Queensland records new mystery virus case

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Health authorities in Queensland are working to determine the source of a new mystery virus case who has been infectious in the community for 10 days.

The woman in her 50s was active in Brisbane's northern suburbs, and Chief Health Officer Jeannette Young says she has no known links to existing cases or exposure sites.

All of her household members have so far tested negative, and Dr Young said she had received both vaccination doses.

"I am reasonably reassured by all that, but it would be good to see that enhanced testing response," she told reporters on Monday.

It was also encouraging no other chains of transmission were identified by more than 100,000 tests over the past week, Dr Young said.

Genome sequencing results are expected shortly to help determine the source of the infection.

New contact tracing locations, including a number of massage parlours, have been listed for Redcliffe, Cannon Hill, Slacks Creek, Boondall, Bracken Ridge, Chermside and Archerfield.

Two new overseas-acquired cases were also recorded in hotel quarantine.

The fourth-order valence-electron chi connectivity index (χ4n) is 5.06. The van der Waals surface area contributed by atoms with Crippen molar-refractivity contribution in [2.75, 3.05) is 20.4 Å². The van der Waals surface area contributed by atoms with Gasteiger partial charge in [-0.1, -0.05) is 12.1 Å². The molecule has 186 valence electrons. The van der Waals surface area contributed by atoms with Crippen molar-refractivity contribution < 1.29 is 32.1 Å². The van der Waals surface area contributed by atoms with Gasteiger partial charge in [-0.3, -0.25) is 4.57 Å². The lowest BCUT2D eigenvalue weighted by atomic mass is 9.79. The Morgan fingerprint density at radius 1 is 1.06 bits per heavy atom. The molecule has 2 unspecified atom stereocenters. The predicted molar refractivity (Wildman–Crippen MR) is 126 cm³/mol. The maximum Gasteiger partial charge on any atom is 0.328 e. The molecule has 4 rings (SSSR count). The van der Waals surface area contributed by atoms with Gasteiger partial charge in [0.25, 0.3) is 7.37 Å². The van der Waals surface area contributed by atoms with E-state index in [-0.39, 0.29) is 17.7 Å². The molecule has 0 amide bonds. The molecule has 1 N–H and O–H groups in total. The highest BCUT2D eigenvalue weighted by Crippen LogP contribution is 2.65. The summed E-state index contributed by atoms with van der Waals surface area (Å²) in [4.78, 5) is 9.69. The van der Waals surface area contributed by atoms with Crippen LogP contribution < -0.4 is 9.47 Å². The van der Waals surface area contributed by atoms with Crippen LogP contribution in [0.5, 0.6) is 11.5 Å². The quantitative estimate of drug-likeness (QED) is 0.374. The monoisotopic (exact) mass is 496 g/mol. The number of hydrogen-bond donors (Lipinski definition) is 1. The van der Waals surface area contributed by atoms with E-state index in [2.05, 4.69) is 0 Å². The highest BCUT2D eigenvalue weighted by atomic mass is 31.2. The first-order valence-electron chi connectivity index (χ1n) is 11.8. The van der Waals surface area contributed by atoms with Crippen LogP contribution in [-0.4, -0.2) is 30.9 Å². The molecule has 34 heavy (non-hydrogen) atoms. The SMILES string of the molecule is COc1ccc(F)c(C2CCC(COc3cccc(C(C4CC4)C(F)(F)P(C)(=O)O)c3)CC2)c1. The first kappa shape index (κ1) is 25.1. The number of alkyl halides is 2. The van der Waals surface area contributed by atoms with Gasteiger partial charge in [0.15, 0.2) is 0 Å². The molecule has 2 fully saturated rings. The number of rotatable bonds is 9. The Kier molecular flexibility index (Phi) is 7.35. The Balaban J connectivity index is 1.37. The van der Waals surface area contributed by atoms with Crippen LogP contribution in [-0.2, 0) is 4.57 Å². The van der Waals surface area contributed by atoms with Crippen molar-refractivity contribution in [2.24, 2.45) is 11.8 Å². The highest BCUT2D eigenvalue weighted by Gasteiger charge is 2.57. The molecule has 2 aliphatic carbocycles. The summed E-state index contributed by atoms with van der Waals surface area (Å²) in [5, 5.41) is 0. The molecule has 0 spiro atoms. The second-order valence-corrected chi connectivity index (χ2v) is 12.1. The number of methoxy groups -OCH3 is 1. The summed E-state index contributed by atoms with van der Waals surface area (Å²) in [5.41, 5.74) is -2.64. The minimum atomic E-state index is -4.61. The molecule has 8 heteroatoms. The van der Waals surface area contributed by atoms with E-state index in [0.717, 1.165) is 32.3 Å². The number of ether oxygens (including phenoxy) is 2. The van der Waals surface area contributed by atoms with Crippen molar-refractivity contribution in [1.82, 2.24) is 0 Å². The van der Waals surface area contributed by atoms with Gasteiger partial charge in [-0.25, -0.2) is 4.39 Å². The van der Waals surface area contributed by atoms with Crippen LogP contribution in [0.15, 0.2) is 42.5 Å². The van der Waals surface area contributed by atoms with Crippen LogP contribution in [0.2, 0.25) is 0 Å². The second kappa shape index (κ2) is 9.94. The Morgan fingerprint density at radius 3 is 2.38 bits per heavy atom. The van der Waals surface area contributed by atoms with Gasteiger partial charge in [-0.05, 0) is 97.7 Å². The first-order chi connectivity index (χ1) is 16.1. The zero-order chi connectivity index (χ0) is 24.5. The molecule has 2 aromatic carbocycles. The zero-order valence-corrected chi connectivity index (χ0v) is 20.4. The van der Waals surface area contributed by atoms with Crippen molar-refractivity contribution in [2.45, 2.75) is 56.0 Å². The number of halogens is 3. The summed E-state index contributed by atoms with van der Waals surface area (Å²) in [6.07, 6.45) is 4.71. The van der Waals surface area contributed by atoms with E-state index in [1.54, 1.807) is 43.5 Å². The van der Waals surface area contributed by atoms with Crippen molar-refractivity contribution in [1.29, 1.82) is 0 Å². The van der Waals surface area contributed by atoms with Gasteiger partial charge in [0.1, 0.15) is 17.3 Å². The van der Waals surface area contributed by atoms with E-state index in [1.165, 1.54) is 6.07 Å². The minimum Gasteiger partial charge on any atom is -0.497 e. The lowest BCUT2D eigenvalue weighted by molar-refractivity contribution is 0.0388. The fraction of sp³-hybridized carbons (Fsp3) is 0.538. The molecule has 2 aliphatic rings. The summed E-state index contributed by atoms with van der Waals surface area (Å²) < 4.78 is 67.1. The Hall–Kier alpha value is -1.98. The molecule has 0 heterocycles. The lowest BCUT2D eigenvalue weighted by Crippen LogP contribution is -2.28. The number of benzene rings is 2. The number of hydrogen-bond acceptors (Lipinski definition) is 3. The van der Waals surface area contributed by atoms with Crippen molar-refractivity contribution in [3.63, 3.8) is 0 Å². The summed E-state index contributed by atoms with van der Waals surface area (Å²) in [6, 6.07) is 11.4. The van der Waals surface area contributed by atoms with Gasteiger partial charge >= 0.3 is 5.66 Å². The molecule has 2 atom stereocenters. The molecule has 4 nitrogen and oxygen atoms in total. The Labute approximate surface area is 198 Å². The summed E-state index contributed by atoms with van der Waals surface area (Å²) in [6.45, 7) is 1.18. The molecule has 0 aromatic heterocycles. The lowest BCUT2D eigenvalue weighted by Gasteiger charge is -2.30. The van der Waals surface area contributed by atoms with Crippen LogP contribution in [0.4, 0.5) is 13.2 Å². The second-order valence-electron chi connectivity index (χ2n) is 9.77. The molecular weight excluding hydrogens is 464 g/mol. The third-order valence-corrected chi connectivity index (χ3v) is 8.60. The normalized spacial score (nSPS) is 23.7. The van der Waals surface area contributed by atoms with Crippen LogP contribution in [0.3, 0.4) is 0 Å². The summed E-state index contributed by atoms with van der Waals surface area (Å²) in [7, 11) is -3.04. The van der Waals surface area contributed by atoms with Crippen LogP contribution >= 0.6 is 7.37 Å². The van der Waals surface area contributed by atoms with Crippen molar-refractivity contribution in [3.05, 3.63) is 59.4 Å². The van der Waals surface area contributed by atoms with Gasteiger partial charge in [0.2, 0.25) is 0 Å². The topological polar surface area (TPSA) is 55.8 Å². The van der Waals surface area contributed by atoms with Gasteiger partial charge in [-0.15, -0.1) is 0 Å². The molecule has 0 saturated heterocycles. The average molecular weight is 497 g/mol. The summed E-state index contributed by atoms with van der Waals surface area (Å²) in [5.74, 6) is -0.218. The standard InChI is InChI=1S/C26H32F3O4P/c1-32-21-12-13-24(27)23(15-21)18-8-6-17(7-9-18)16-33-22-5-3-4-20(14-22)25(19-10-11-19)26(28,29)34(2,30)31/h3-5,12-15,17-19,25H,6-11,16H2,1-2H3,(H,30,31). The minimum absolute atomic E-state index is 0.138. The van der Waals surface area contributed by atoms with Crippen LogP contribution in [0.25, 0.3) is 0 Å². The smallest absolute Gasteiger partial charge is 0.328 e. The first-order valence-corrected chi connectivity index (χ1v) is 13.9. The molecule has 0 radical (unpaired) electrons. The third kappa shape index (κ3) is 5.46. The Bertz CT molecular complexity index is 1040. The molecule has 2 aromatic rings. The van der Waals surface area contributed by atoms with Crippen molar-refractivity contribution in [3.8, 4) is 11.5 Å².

Queensland is now managing 26 active cases.

The state has also introduced tighter border restrictions for Lismore following stay-at-home orders announced by NSW.

Meanwhile, a lack of real-time data from Queensland public hospitals is making it difficult to plan for potential outbreaks when the state opens to the rest of the country, a group of medical professionals has warned.

While some data is available, emergency physician Kim Hansen said she couldn't see the ward beds available in her hospital, nor throughout the entire health system.

"Our hospitals should be operating at 90 per cent capacity, not more than 100 per cent like we currently are, to allow patients to flow from the emergency department through the hospital and then back in to the community," she said.

"We're talking more about the ward beds, the emergency beds are well monitored and the ambulances are well monitored."

The doctors gathered for a roundtable meeting to discuss the "ramping crisis" before interstate borders reopen later this year.

Available hospital beds that were staffed for emergency patients were more important than the number of beds overall, Dr Hansen said.

Dr Young said real-time data was already used to direct ambulances to a particular hospital.

She pushed for an increased vaccination rate to prevent further pressure on the health system.

"We know that decreases the need for hospitalisation," she said.

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